According to Yahoo Sports' Adrian Wojnarowski, Detroit decided to can Cheeks 50 games into his tenure with the team:
The Detroit Free Press' Vincent Ellis confirmed the report:
The timing is slightly curious since the Pistons have won two in a row, but owner Tom Gores apparently played a big part in making the final decision:
"Change" has been a recurring theme in Detroit, where despite their two-game winning streak, the Pistons are still a half-game back of a playoff spot. And Gores has made it abundantly clear the status quo is unacceptable.
"It's frustrating because we're better than our record," Gores said previously, via The Detroit News' Vincent Goodwill. "I see a lot of possibilities; we have to come together, we have to jell. I don't think you can say our team and players don't work hard. We just have to figure out how to work together."
Those comments initially read like an owner prepared to weather the storm and see what he was left with, but Cheeks' abrupt dismissal proves otherwise. Not even Pistons point guard Brandon Jennings saw this coming:
At times like these, you're left asking the question: What's next?
Do the Pistons blow up their current, floor-space-killing roster? Do they hope a new coach, whoever it is, extracts more out of this group?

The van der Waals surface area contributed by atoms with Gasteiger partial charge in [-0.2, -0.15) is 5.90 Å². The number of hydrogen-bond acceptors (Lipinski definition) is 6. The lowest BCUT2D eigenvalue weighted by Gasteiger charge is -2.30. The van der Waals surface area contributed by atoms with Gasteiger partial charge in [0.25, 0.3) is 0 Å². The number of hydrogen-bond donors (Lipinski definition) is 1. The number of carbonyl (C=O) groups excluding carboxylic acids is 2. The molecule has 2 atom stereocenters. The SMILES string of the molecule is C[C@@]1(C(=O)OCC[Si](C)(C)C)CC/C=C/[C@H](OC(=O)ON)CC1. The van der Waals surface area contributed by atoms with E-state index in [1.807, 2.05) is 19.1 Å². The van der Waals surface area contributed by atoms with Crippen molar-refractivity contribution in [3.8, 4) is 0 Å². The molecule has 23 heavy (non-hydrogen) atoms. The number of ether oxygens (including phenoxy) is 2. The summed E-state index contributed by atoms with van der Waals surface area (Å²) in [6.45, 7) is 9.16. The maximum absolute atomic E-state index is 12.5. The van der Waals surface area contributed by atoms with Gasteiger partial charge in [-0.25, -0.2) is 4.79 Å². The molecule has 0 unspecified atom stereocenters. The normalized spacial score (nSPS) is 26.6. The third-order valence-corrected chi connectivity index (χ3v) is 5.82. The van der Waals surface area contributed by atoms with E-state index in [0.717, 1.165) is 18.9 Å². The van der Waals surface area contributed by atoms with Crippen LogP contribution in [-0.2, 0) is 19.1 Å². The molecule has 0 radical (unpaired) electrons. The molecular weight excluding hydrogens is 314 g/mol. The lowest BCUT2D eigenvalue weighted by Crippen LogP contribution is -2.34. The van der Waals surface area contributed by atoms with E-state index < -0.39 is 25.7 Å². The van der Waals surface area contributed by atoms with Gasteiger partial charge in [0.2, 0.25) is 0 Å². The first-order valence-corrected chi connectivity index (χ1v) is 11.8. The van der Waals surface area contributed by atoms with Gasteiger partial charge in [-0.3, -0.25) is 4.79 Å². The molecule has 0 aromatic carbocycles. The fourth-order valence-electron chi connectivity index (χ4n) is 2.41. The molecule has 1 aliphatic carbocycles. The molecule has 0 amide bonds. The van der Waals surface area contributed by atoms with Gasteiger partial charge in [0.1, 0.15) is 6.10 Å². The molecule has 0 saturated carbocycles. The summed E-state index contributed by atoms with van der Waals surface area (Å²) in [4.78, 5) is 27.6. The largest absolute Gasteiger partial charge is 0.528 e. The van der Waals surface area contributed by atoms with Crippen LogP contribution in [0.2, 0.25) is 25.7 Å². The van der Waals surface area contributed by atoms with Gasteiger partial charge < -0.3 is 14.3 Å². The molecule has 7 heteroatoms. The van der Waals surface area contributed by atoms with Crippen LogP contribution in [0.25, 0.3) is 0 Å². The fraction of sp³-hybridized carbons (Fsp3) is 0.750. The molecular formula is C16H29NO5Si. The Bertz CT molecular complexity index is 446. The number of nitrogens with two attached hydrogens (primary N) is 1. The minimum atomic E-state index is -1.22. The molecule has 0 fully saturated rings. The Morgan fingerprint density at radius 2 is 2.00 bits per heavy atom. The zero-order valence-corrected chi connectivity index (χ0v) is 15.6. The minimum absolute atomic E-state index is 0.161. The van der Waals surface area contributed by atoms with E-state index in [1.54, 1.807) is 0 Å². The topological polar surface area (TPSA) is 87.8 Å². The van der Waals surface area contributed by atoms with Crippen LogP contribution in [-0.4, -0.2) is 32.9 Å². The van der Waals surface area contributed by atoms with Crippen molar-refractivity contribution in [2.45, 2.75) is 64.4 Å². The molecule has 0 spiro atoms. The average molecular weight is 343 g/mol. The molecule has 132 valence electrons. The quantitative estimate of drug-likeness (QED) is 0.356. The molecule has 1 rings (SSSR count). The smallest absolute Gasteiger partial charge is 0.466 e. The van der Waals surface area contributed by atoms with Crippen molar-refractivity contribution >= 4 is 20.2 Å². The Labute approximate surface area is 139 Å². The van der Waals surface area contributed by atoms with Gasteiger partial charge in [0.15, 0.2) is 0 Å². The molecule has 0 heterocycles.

Or does Gores nip the real issue in the bud and dismiss Dumars next?
Pumping the brakes on a coaching search doesn't bode well for Dumars, as it could be a sign that the organization doesn't trust him to lead it. Remember, it's not even him that made the executive decision on Cheeks. Gores pulled rank. That's never a good sign.
Dumars seems like a lame duck at this point, approaching judgment day, when he'll be forced to pay for all his transgressions. And there are a lot of them.
It was Dumars who, with the help of Phil Jackson, appointed Cheeks Detroit's head coach. This roster, from top to bottom, is his baby. His failure.
Investing approximately $80 million in Josh Smith and Brandon Jennings over the summer was a gutsy decision, one the Pistons hoped would catapult them into the Eastern Conference playoff conversation. But instead of contending for a high-seeded postseason slot, the Pistons are a team without an identity.
Detroit ranks 20th in offensive efficiency and 19th in defensive efficiency, and it's tracking toward a fifth straight lottery appearance. Andre Drummond has blossomed into a fringe star, but the team's bright spots end there. The Pistons aren't built to contend for a title, having spent most of their time demonstrating dysfunction exceeded by only a handful of teams, like the Cleveland Cavaliers.
Footing a $61.9 million salary bill should yield more than Cavaliers comparisons. When it doesn't, the natural response is to blame the coach. He's tasked with winning, with inspiring his players. If he's not winning, if he's not coaching up to snuff, then he has to go.
Cheeks, for the record, has his own problems. Most recently, David Mayo of MLive.com revealed he got into it with point guard Will Bynum, a surefire sign he lost part, if not all, of the locker room.